I’m intrigued that the church relies so heavily on surveys. I first became aware of this while serving as a bishop. I find it ironic that the surveys are usually anonymous. I assume this is to both ensure the protection and the privacy of the individuals participating as well as to encourage a completely honest response.
I say “ironic” only because there have been some who have criticized me for providing my feedback to the church on this blog, anonymously.
Some have been very critical of my anonymity, calling it cowardice, despite my best efforts to be helpful and honest and although I have no desire to hurt anyone’s faith in Christ or in the Gospel and its restoration through the prophet Joseph Smith. Meanwhile, “ironically,” the church has encouraged such feedback in its surveys.
My feedback has been considered by some, even in my own family, to be apostate. Yet, the church asks questions as one can see above welcoming very critical feedback of the leadership of the church.
“How well do General Authorities understand the concerns of the following types of members?”
Is this not a solicitation to provide honest feedback? Furthermore the church provides the very wording to respond that the Brethren are doing “VERY POORLY” if applicable.
How honest is it for the Brethren to solicit such information in surveys, WANTING HONEST FEEDBACK, if only to excommunicate those who actually provide the same type of honest feedback in a forum such as a blog or book?
It appears the Brethren want to have it both ways: They want to survey the church and its leaders to see how we really feel about hot topic issues such as the Temple Endowment, garments, gays, women and the priesthood, apostasy, etc., BUT they then want to be able to cater to or punish the “respondents” depending on whether or not they represent the majority or fall in line with their own views.
If 750/1000 members, for example, feel like the Temple Endowment needs to be changed, the Brethren will be grateful for the feedback and will appear spiritually informed to 75% of the church when they make the changes.
But, if you write a letter to the Brethren, with your real name on it, saying you are saddened by the changes to the ordinances, you will be dealt with by Priesthood leaders for having the audacity to question their decisions. What happened to wanting honest feedback?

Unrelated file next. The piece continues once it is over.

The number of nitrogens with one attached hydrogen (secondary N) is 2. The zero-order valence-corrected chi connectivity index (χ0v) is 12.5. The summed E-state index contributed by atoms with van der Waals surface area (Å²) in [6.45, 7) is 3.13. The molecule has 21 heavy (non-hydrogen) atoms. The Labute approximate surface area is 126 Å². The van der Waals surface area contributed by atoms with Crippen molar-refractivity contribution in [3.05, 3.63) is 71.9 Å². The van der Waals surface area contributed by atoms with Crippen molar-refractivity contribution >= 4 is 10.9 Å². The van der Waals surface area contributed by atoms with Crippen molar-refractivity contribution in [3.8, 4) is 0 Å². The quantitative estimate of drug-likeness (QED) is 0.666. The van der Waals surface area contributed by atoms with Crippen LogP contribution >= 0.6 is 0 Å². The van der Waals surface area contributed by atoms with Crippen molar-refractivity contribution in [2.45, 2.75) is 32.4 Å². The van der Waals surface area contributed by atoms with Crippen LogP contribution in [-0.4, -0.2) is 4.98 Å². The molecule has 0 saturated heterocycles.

When 50/1000 members want to see more transparency from the church, the Brethren will be grateful for the data that supports their continuation of secrecy and will seek to find and punish those who openly provide their feedback in opposition to their position and to the position of the alleged majority. Of course, this is not a question you will likely see in a survey. As Damon Smith points out, the church does not often ask questions it does not want an honest answer to.
One thing is certain though — speaking out about one’s concerns, when you are not on the right side of the survey responses, is equated to Apostasy.
With at least one exception — It does help your cause if you pay a lot of tithing and/or are a famous and well-liked Mormon.
I was tempted recently to do a short post on John Dehlin. I was going to entitle the post:
“What’s the Difference Between John Dehlin and Steve Young?”
The answer? About 40 Million Dollars, an ESPN Contract, and a Few Superbowl Rings.
Most people know that Dehlin was excommunicated mostly because he supports gay marriage. Young, a high dollar account for the church, actually gave $50,000 to oppose Prop 8 in California in 2008. He also does firesides with his wife Barbara where they talk of soliciting members to oppose Prop 8 during church meetings. Seems like a double standard to me.
Nonetheless, I take heart to know there is a precedent for providing honest and anonymous feedback. I’m grateful the church says it wants it. Many bishops and leaders I know DO fear the consequences if they share their true feelings. So being able to do so anonymously for now, with the church’s encouragement, gives me some hope.